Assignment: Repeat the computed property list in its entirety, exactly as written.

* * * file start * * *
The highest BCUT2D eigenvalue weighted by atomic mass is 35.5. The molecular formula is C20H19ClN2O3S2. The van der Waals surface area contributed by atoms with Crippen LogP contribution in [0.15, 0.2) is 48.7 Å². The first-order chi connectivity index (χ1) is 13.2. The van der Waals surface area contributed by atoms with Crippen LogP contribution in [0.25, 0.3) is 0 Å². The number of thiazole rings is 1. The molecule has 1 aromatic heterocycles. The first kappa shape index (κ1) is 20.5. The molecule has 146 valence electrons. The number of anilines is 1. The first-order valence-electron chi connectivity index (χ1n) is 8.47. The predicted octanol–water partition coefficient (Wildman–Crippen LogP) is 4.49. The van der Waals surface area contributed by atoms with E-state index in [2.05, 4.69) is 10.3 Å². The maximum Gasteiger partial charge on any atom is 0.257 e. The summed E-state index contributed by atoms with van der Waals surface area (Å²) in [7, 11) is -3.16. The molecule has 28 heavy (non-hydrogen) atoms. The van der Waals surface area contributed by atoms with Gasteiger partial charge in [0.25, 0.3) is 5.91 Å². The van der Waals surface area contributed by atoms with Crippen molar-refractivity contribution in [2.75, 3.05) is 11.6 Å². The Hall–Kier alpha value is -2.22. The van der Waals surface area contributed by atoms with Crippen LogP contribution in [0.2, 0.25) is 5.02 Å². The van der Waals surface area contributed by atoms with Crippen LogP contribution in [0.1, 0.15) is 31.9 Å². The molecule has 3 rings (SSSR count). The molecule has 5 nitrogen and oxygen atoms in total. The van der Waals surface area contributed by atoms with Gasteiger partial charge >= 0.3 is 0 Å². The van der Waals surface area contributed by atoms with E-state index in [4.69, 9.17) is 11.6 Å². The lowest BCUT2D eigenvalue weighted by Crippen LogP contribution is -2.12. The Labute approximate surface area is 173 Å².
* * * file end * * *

The highest BCUT2D eigenvalue weighted by atomic mass is 35.5. The molecular formula is C20H19ClN2O3S2. The van der Waals surface area contributed by atoms with Crippen LogP contribution in [0.15, 0.2) is 48.7 Å². The first-order chi connectivity index (χ1) is 13.2. The van der Waals surface area contributed by atoms with Crippen LogP contribution in [0.25, 0.3) is 0 Å². The number of thiazole rings is 1. The molecule has 1 aromatic heterocycles. The first kappa shape index (κ1) is 20.5. The molecule has 146 valence electrons. The number of anilines is 1. The first-order valence-electron chi connectivity index (χ1n) is 8.47. The predicted octanol–water partition coefficient (Wildman–Crippen LogP) is 4.49. The van der Waals surface area contributed by atoms with E-state index in [2.05, 4.69) is 10.3 Å². The maximum Gasteiger partial charge on any atom is 0.257 e. The summed E-state index contributed by atoms with van der Waals surface area (Å²) in [7, 11) is -3.16. The molecule has 28 heavy (non-hydrogen) atoms. The van der Waals surface area contributed by atoms with Gasteiger partial charge in [0.25, 0.3) is 5.91 Å². The van der Waals surface area contributed by atoms with Crippen molar-refractivity contribution in [2.75, 3.05) is 11.6 Å². The Hall–Kier alpha value is -2.22. The van der Waals surface area contributed by atoms with Crippen LogP contribution in [0.2, 0.25) is 5.02 Å². The van der Waals surface area contributed by atoms with Crippen LogP contribution in [0.1, 0.15) is 31.9 Å². The molecule has 3 rings (SSSR count). The molecule has 5 nitrogen and oxygen atoms in total. The van der Waals surface area contributed by atoms with Gasteiger partial charge >= 0.3 is 0 Å². The van der Waals surface area contributed by atoms with E-state index in [4.69, 9.17) is 11.6 Å². The lowest BCUT2D eigenvalue weighted by Crippen LogP contribution is -2.12. The Labute approximate surface area is 173 Å².